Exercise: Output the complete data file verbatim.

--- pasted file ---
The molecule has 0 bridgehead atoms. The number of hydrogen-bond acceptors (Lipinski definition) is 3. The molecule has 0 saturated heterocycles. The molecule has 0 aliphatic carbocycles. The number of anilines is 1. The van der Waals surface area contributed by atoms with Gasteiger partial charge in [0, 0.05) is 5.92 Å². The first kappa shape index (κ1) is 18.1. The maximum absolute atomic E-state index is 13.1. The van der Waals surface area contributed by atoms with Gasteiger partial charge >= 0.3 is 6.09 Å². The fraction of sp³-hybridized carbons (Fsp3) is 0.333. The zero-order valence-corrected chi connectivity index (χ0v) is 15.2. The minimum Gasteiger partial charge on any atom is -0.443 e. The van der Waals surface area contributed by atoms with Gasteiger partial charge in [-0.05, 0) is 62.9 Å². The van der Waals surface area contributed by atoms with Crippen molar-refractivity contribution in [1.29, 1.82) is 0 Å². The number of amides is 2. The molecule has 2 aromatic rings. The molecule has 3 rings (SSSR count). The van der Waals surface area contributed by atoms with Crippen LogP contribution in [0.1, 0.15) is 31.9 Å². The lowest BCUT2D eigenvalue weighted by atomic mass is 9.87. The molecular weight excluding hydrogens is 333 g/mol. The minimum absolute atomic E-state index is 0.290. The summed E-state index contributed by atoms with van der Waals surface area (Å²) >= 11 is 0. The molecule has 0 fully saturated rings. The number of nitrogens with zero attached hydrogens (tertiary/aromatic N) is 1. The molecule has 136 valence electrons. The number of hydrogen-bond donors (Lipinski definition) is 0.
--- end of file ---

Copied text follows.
The molecule has 0 bridgehead atoms. The number of hydrogen-bond acceptors (Lipinski definition) is 3. The molecule has 0 saturated heterocycles. The molecule has 0 aliphatic carbocycles. The number of anilines is 1. The van der Waals surface area contributed by atoms with Gasteiger partial charge in [0, 0.05) is 5.92 Å². The first kappa shape index (κ1) is 18.1. The maximum absolute atomic E-state index is 13.1. The van der Waals surface area contributed by atoms with Gasteiger partial charge >= 0.3 is 6.09 Å². The fraction of sp³-hybridized carbons (Fsp3) is 0.333. The zero-order valence-corrected chi connectivity index (χ0v) is 15.2. The minimum Gasteiger partial charge on any atom is -0.443 e. The van der Waals surface area contributed by atoms with Gasteiger partial charge in [-0.05, 0) is 62.9 Å². The van der Waals surface area contributed by atoms with Crippen molar-refractivity contribution in [1.29, 1.82) is 0 Å². The number of amides is 2. The molecule has 2 aromatic rings. The molecule has 3 rings (SSSR count). The van der Waals surface area contributed by atoms with Crippen LogP contribution in [0.1, 0.15) is 31.9 Å². The lowest BCUT2D eigenvalue weighted by atomic mass is 9.87. The molecular weight excluding hydrogens is 333 g/mol. The minimum absolute atomic E-state index is 0.290. The summed E-state index contributed by atoms with van der Waals surface area (Å²) >= 11 is 0. The molecule has 0 fully saturated rings. The number of nitrogens with zero attached hydrogens (tertiary/aromatic N) is 1. The molecule has 136 valence electrons. The number of hydrogen-bond donors (Lipinski definition) is 0.